April 12, 2005
"A Vast Wasteland"
David Schiff, editor of Schiff's
Insurance Observer, will tell you what he's riled up about
these days. Throughout the conference he will, as always, interrogate
the speakers and force them to answer brazen questions.
In June 1994, Schiff's wrote an admiring profile of Christopher Davis, portfolio
manager of the Davis Funds, which had $300 million
under management. (Chris is the only money manager we've ever
profiled.) We picked a winner. The Davis Funds now manage $40
billion, and the firm's primary fund has outperformed the S&P
500 during every meaningful period since its inception in 1969. Chris
will tell us about the Davis's sixty-year history of investing in
the insurance business, and share his thoughts on the mutual-fund
industry, shareholder activism, and more.
Two years after receiving his Ph.D.
in economics from Harvard, 27-year-old James Stone became the
youngest insurance commissioner (Massachusetts) in history. Four
years later, in 1979, Jimmy Carter appointed him as chairman of the
Commodity Futures Trading Commission. When his term ended in 1983, he
moved back to Boston and founded The Plymouth Rock Company,
a privately-held insurance holding company that writes well over $1
billion in premiums-quite profitably. Jim will share his
perspective on auto insurance, regulation, public policy, and being
an entrepreneur in the insurance business.
William Koenig is Senior Vice
President and Chief Actuary of "the quiet company," Northwestern
Mutual. Bill will give us his perspective about
reserving-especially when it involves universal-life products with
secondary guarantees. His comments, which will not be quiet, should
leave some members of the insurance industry feeling worried.
Decent food; fine conversation.
Eugene Anderson is the
founding member of Anderson Kill & Olick, P.C., a law firm that represents policyholders in disputes with insurance
companies. Gene, who has practiced law for fifty-two years and is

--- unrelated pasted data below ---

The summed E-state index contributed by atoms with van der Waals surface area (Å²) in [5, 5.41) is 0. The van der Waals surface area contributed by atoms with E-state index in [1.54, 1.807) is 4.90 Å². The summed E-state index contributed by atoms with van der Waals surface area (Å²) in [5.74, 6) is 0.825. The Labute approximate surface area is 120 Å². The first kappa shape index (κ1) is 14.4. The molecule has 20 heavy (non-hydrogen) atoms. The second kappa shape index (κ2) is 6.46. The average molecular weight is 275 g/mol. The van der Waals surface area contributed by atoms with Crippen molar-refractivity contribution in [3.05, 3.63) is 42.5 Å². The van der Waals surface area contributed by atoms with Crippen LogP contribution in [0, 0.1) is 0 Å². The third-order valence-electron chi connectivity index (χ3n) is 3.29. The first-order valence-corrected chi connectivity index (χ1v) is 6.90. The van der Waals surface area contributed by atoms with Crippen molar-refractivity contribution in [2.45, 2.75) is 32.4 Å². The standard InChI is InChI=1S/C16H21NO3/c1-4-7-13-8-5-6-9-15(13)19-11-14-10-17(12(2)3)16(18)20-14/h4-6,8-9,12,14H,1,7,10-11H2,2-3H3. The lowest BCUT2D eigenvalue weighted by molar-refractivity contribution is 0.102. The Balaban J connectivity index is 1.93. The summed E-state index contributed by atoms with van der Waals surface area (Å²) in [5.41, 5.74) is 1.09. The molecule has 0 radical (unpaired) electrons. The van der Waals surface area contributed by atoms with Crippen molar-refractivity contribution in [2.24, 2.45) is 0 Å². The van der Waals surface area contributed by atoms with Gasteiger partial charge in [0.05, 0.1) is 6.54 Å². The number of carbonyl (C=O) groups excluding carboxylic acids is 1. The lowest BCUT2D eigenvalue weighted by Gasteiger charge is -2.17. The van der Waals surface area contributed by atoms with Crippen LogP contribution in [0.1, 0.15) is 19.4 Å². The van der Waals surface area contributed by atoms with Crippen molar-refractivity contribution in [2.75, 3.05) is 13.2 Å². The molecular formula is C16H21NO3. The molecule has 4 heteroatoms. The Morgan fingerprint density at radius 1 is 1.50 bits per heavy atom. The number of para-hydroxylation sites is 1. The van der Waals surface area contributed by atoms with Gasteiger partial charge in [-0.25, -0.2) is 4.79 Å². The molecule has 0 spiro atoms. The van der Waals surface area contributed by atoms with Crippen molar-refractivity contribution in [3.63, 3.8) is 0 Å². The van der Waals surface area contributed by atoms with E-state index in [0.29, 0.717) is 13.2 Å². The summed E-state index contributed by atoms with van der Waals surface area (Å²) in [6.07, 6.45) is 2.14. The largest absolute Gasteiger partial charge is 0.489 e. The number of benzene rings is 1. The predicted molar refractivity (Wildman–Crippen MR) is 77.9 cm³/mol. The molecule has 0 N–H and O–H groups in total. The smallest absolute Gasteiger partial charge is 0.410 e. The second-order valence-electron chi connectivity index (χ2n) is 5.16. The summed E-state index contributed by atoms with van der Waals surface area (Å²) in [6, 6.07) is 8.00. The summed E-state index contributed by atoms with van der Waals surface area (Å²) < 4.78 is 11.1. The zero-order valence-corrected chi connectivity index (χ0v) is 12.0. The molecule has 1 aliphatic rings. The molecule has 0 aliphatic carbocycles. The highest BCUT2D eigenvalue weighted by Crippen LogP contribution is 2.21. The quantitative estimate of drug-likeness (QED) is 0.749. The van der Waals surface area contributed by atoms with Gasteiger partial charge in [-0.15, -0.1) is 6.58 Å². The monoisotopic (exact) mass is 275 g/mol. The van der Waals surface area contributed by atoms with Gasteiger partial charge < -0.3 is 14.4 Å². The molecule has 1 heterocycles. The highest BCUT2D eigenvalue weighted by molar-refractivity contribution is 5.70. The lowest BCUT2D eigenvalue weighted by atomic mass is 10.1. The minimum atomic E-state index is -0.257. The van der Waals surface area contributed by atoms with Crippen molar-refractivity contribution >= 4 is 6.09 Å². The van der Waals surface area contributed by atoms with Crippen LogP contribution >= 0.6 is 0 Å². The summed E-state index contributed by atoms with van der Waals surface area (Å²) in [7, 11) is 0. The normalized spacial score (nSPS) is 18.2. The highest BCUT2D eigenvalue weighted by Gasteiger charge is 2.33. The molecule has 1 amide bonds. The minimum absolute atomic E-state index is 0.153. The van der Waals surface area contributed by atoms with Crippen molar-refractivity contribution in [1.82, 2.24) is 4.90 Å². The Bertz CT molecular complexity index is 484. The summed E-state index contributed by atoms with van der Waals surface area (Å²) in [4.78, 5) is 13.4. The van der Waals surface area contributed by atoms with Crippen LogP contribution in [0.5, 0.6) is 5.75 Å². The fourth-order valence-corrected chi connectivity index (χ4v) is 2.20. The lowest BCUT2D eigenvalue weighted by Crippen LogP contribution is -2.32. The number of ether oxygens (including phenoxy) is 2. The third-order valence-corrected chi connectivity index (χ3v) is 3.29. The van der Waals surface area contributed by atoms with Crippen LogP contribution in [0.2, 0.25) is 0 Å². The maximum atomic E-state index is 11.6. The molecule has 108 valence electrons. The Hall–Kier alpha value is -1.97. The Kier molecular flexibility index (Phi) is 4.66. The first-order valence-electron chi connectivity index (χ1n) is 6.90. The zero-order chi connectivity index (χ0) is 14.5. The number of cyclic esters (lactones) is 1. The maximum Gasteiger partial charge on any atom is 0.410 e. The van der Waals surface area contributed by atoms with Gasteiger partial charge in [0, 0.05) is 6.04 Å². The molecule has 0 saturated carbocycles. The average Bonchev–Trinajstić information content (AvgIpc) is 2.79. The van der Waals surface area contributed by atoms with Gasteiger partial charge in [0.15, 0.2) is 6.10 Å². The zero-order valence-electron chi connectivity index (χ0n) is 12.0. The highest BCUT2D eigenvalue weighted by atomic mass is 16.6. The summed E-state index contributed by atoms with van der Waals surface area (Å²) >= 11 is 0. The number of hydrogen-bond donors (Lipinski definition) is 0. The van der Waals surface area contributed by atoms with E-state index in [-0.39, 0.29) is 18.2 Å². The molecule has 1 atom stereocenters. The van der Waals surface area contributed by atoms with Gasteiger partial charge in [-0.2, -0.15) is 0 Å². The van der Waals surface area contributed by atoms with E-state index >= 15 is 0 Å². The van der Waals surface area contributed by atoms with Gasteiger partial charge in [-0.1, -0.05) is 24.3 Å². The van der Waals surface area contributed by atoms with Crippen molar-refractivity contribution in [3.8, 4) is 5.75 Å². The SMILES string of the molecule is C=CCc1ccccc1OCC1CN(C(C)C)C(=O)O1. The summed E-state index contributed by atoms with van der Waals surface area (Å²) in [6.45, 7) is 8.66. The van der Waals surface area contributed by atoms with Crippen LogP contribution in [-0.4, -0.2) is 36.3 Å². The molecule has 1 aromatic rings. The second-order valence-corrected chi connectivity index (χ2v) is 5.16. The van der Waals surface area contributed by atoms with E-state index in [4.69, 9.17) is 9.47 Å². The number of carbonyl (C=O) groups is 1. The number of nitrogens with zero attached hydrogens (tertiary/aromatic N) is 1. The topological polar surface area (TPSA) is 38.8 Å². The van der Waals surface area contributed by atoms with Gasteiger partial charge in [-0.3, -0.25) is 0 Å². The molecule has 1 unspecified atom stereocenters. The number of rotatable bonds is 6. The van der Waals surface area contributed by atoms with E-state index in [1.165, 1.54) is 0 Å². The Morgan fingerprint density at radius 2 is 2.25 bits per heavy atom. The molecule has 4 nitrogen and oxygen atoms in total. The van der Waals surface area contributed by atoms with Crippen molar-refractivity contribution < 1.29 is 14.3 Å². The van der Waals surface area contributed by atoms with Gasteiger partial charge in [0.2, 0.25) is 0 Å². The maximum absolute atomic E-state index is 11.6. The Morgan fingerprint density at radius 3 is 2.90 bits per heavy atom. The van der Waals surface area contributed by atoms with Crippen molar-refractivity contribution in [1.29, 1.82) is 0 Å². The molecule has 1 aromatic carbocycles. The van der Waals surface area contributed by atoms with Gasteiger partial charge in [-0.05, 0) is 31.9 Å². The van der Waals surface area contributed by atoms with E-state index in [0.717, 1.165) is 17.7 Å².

known as the dean of policyholders' attorneys, will give us his
thoughts on the insurance industry, ethics, regulation, and more.
Property insurers' combined ratios
are five to eight points higher than they should be, says Robert
Dowdell, CEO of Marshall & Swift/Boeckh (M&S/B),
which is doing something to remedy that. M&S/B, long known as a
building-cost provider in claims and underwriting, has become a
corporate Sherlock Holmes that uses logic and statistical analysis on
the massive amounts of data it processes to improve carriers'
underwriting results. "The data has an important story to tell,"
says Bob, who will tell us an important story about risk
differentiation, pricing, database analytics, and much more.
Buffett talked to just one securities analyst: Alice Schroeder of Morgan Stanley. In 2003, Alice, then Institutional
Investor's top-ranked P/C analyst, made an unusual career
move-she left the day-to-day world of Wall Street to write a book
about Buffett's life and philosophies. Alice, who is to Buffett
what Boswell was to Johnson, won't be finished with her tome (which
we predict will be a bestseller) for a couple of years. In the
meantime, she'll tell you what's been on her mind.
David Schiff will have his
say on the great insurance issues of the day, and discuss where he
sees value and solvency (or the lack thereof).
Attendees will socialize with their
fellow insurance mavens and observers, discussing the day's events
and making deals over cocktails while taking in the view from
the top of the New York Athletic Club.
There will be an additional
reception and dinner for those who want more of a good thing. The
venue is the Coffee House, a convivial, somewhat worn-at-the-edges
private club devoted to "agreeable, civilized conversation."
Attendance is limited to 36 people.